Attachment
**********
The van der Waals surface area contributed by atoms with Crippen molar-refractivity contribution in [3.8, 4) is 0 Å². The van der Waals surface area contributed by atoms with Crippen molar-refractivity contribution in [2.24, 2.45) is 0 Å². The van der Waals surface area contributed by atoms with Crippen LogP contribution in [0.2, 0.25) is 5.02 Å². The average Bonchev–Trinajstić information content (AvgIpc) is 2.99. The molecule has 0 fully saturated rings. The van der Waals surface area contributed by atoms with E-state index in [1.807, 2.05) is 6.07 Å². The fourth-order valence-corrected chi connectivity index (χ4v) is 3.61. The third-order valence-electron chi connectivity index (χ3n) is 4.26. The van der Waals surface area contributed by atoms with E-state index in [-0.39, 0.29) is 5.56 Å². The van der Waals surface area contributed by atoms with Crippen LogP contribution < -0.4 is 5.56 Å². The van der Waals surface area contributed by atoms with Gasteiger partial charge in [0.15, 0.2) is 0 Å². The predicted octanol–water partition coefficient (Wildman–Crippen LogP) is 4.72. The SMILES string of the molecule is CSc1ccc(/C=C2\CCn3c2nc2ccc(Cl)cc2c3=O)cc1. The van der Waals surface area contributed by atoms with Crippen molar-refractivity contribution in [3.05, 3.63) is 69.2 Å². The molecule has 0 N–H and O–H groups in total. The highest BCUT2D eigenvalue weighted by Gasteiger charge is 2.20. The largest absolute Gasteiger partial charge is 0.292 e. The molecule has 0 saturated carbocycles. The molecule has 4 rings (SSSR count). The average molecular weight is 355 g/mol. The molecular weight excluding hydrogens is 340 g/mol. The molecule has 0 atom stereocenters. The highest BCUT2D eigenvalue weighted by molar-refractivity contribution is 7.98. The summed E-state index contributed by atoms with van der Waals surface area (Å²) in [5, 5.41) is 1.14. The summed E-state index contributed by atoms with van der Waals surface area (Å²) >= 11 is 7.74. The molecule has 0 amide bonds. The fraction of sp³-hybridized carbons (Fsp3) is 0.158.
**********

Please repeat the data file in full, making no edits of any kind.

The van der Waals surface area contributed by atoms with Crippen molar-refractivity contribution in [3.8, 4) is 0 Å². The van der Waals surface area contributed by atoms with Crippen molar-refractivity contribution in [2.24, 2.45) is 0 Å². The van der Waals surface area contributed by atoms with Crippen LogP contribution in [0.2, 0.25) is 5.02 Å². The average Bonchev–Trinajstić information content (AvgIpc) is 2.99. The molecule has 0 fully saturated rings. The van der Waals surface area contributed by atoms with E-state index in [1.807, 2.05) is 6.07 Å². The fourth-order valence-corrected chi connectivity index (χ4v) is 3.61. The third-order valence-electron chi connectivity index (χ3n) is 4.26. The van der Waals surface area contributed by atoms with E-state index in [-0.39, 0.29) is 5.56 Å². The van der Waals surface area contributed by atoms with Crippen LogP contribution < -0.4 is 5.56 Å². The van der Waals surface area contributed by atoms with Gasteiger partial charge in [0.15, 0.2) is 0 Å². The predicted octanol–water partition coefficient (Wildman–Crippen LogP) is 4.72. The SMILES string of the molecule is CSc1ccc(/C=C2\CCn3c2nc2ccc(Cl)cc2c3=O)cc1. The van der Waals surface area contributed by atoms with Crippen molar-refractivity contribution in [3.05, 3.63) is 69.2 Å². The molecule has 0 N–H and O–H groups in total. The highest BCUT2D eigenvalue weighted by Gasteiger charge is 2.20. The largest absolute Gasteiger partial charge is 0.292 e. The molecule has 0 saturated carbocycles. The molecule has 4 rings (SSSR count). The average molecular weight is 355 g/mol. The molecular weight excluding hydrogens is 340 g/mol. The molecule has 0 atom stereocenters. The highest BCUT2D eigenvalue weighted by molar-refractivity contribution is 7.98. The summed E-state index contributed by atoms with van der Waals surface area (Å²) in [5, 5.41) is 1.14. The summed E-state index contributed by atoms with van der Waals surface area (Å²) >= 11 is 7.74. The molecule has 0 amide bonds. The fraction of sp³-hybridized carbons (Fsp3) is 0.158.